TODAY’S STUDY: SOLAR WHEELING AND DEALING DOWN IN Q3
Solar Funding and M&A Q3 2012 Report
October 2012 (Mercom Capital Group)
Venture capital (VC) funding in the solar sector in Q3 2012 was down to its lowest levels since 2008. VC funding amounted to only $72 million in Q3 2012 in 14 deals compared to $376 million in 32 deals in Q2 2012. VC deal size was also much smaller, the largest being just $15 million.
The leading VC deal this quarter was concentrating photovoltaic company SolFocus with $15 million. At the end of Q3, most of the year-to-date VC funding went to solar downstream ($258 million) and thin film companies ($246 million).
Only 26 investors participated in the 14 deals in Q3, and only New Enterprise Associates was involved in multiple deals.
Underlying Trends: Global solar installations have been growing remarkably, from just 7 GW in 2009 to a forecasted 29 GW by the end of 2012, fueled by significant drops in polysilicon prices from around $200/kg in 2009 to approximately $19/kg currently, as well as drops in prices of Chinese c-Si PV modules from about $3.00/W in 2009 to current prices of approximately $0.65-0.70/W. Not to mention loans, credit facilities and frame work agreements of about $50 billion received by Chinese manufacturers from state owned Chinese banks, which has led to unbridled capacity expansion resulting in chronic oversupply, further fueling the drop in prices.
Meanwhile, billions of dollars in venture funding has gone into some very large thin film, CSP, and CPV companies over the last few years:
• 2010 – BrightSource Energy $176M, Amonix $129M, Stion $70M, Abound Solar $110M;
• 2011 – BrightSource Energy $201M, MiaSolé $106M, Alta Devices $72M, SoloPower $52M, Stion $130M;
• 2012 – MiaSolé $55M, Nanosolar $70M and $20M.
Over $1 billion in VC funding has gone into thin film (primarily CIGS) companies alone since 2010. While these deals may have made sense when c-Si panels were $3-4/W and polysilicon was in the $200-300/kg range, the quick and steep fall of c-Si prices have put crushing pressure on thin film companies as well as CSP and CPV companies. However, VCs saw CIGS as one of the last few areas with promise to compete for market share.
Having already invested heavily in CIGS, and no near-term exits in sight, many VCs were doubling down and seeing their investments through commercialization in the hopes that they will be competitive once they start shipping.
The recent MiaSolé acquisition for $30 million by Chinese renewable company Hanergy frames the current challenge faced by VCs and companies as well. After approximately $500M in funding, MiaSolé was acquired for $30M – a very bad result.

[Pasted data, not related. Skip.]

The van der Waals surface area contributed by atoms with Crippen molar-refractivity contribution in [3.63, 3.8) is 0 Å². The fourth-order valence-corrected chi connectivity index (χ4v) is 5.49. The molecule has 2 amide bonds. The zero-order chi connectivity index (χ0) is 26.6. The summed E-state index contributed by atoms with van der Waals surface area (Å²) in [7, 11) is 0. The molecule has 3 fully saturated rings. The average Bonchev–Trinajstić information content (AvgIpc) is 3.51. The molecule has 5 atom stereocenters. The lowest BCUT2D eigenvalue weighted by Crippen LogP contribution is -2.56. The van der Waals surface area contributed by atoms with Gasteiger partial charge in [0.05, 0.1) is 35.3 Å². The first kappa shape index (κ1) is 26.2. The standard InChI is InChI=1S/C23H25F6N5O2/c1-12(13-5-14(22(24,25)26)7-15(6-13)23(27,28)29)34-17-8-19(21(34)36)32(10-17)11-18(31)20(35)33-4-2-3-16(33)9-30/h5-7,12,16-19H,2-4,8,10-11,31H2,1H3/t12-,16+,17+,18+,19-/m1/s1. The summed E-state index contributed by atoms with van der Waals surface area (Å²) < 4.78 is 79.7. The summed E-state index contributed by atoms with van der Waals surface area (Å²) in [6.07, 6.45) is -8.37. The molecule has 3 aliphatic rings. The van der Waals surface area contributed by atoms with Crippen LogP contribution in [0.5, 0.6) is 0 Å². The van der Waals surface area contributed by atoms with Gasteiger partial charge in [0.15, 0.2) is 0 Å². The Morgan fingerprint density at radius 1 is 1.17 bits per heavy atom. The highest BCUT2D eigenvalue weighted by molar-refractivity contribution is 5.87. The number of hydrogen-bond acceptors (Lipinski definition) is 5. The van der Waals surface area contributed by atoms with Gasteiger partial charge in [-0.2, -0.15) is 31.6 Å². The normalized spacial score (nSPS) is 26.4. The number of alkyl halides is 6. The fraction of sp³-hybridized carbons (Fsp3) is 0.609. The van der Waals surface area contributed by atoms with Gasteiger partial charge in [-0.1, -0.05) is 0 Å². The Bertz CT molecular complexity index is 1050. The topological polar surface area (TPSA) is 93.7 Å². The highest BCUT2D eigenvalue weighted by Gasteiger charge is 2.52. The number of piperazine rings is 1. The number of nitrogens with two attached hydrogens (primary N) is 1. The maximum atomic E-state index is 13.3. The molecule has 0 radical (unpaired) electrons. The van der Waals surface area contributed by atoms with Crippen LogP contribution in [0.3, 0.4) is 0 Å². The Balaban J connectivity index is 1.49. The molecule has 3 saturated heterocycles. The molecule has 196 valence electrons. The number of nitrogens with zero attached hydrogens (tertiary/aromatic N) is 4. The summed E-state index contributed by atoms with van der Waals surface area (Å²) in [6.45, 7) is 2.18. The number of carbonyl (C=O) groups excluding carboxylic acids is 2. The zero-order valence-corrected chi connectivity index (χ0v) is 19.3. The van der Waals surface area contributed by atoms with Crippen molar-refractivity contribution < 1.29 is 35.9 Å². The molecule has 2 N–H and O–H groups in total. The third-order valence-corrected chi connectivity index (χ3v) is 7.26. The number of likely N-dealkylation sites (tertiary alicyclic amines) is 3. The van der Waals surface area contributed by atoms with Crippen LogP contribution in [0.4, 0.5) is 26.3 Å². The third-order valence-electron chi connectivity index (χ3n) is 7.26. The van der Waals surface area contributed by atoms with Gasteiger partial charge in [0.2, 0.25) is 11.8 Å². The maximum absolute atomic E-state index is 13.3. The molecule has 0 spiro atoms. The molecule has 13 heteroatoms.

Our Bankruptcy and Restructuring sections reflect the current market environment. This year alone, we have tracked approximately 22 solar bankruptcies and 42 restructuring and downsizing announcements so far.
Solar Lease – A Bright Spot: Solar third party finance firms (solar lease/PPA firms) have been the bright spot this year. About $1 billion in solar residential and commercial lease funds have been raised just in Q3 2012, and almost $2 billion in 2012 YTD. Some of the notable third party finance firms include: SolarCity, SunRun, SunPower, Sungevity, OneRoof Energy, Clean Power Finance, and Enfinity among others. Active investors in these funds in 2012 include: Credit Suisse, Rabobank, Wells Fargo, Citi, and U.S. Bancorp. In a move that highlights this trend, SolarCity filed to raise more than $200 million in an IPO on October 5.
There were 12 corporate M&A transactions in Q3 2012, totalling $393 million with only four of them disclosing amounts. Two of these transactions, Q.Cells and MiaSolé, were distressed sales. German solar cell and module manufacturer Q.Cells was acquired by Korean conglomerate Hanwha Group for $322 million ($50 million and $272 million debt assumption). Chinese vertically-integrated manufacturer JA Solar acquired a 65 percent stake in Hebei Ningjin Songgong Semiconductor Co, a wholly-owned subsidiary of the Japanese polysilicon and wafer manufacturer M.Setek, for $39 million, and CIGS thin film company MiaSolé was acquired by the Chinese renewables company Hanergy for $30 million.
Hanergy also acquired CIGS company Solibro a few months ago. Other CIGS strategic transactions included the partnership between Heliovolt and Korea's SK Group, and Stion and Korea's Avaco.
A notable M&A transaction this quarter was the acquisition of Vivint by Blackstone Group for $2 billion. Included in the transaction was the Vivint Solar division, a third party solar finance lease firm. The valuation of Vivint Solar on its own is unknown.
With the current success of solar lease firms, it remains to be seen if more security/home automation companies who already have access to millions of homes will also jump into the solar lease business.
There were 14 VC funding deals in the third quarter of 2012, of which 13 disclosed funding amounts.